A wise friend told me, many years ago, that it's a good idea to find one's most comfortable self-image and move into it. It puzzled me at the time — I was young and didn't really think about self-image, whatever that was. But that little nugget of wisdom has stayed with me through the years.
I discovered years ago that my most comfortable self-image involves low maintenance. My hair has its own ideas about how it wants to relate to my head. Best get a cut that permits it freedom and doesn't require electrical or mechanical devices to maintain my "natural" look. Why fight it? Wash and wear is my motto for hair.
My toes enjoy freedom as well, and my feet, even before they were numb, always objected to high heels. So I wear Birkenstocks — wore them even before they became a symbol of age and decrepitude.
I have a friend who was once a leg and foot model. I have never seen her in anything but fashionable shoes and short skirts. Amazingly, she has gotten away with that look well into her 70s, but we both know it can't last.
This friend has a high-maintenance self-image, which takes longer to satisfy as the years go by, with increasing devotion to products and procedures that scream "young" out of her inevitably tired face.
I saw a man recently at an outdoor event as a storm threatened the venue and the winds came. I noticed him because of his hair:
One minute it was just an odd-looking abundance of brown hair atop an obviously aging, gray-bearded man. The next minute the wind had lifted the sides of his hair-hat, creating a Flying Nun effect.
Poor man. His self-image was clearly not weather-friendly.
I also feel sorry for a friend, an aging Don Juan, who lost his wife to cancer many years ago. He has spent many of the intervening years looking for a "new Alice."
She was the love of his life, and she will never age in his mind's eye. So he dates women who are the age Alice was before she got sick. He is tall, fit, handsome and a moderately famous artist, so he does not lack for dates. But he doesn't understand why women in their 30s and 40s are a little reluctant to make a commitment to a man who is 84.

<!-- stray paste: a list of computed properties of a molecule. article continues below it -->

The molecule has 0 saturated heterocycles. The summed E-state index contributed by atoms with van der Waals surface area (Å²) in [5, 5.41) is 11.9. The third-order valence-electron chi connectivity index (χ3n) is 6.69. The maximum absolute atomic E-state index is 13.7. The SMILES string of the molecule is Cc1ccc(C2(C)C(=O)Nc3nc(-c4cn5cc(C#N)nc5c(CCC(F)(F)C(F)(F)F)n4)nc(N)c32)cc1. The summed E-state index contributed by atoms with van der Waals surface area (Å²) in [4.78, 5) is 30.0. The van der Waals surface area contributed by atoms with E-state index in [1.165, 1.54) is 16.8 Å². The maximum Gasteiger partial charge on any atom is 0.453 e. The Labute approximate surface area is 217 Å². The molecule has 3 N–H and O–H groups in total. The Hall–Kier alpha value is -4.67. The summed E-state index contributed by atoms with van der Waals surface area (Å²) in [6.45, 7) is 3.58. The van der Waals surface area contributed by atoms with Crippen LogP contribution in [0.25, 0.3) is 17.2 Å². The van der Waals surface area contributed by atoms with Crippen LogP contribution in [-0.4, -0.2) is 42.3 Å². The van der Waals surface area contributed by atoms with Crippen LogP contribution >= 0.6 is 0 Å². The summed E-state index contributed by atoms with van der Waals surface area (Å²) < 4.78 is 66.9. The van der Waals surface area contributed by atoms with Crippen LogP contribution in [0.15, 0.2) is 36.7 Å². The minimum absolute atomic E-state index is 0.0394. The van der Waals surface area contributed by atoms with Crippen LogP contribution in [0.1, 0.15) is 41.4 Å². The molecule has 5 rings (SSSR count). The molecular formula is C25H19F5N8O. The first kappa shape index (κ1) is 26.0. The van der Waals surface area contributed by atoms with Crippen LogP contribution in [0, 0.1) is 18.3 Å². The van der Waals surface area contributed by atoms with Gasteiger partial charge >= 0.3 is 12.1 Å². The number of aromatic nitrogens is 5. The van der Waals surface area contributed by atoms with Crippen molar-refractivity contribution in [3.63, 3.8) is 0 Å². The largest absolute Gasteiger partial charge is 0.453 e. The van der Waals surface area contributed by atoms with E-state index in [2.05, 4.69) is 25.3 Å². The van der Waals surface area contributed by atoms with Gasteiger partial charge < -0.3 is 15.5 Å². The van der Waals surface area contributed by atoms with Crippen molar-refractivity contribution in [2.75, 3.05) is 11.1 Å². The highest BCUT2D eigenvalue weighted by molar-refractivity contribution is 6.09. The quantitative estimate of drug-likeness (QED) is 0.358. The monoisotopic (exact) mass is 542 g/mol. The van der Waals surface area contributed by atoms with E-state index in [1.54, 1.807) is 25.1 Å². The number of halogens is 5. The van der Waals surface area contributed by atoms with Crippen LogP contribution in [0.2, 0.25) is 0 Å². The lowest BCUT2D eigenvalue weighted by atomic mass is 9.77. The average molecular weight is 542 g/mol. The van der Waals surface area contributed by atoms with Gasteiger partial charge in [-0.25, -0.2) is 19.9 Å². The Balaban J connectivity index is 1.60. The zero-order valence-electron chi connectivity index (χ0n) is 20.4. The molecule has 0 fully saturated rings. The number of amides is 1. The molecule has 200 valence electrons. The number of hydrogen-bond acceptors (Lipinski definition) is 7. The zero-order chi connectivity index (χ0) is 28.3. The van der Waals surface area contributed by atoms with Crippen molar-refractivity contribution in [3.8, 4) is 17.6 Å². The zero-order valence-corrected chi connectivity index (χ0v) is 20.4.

"I work out every day,'' he told me. "I don't even wear glasses."
But for him, attractive single women within 20 years of his age are too old. Pity.
On the other hand, I know women who believe their children when they say, "Why don't you act your age?''
This usually comes from a twenty-something, one who thinks her divorced or widowed mother shouldn't go out dancing and looking pretty. A woman who buys that load of baloney decides then and there that someone else's idea of dignity and appropriateness trump having a life.
So she convinces herself to play the time-honored role: "I'm a grandmother now, and I should act like one.'' Bingo! The kids have a built-in babysitter!
With some folks, there comes a day when they realize that they really ARE old. They no longer have a choice about whether to crochet or go dancing. Too bad. Those years don't come back.
But the "comfortable self-image" allows you to be who you are; you don't have to accommodate to what others think you should be. It also keeps you from fooling yourself into thinking you will always be who you once were.
Honesty with oneself trumps self-deception every time.
Write to Sheila Stoll in care of LifeTimes, St. Petersburg Times, P.O. Box 1121, St. Petersburg, FL 33731.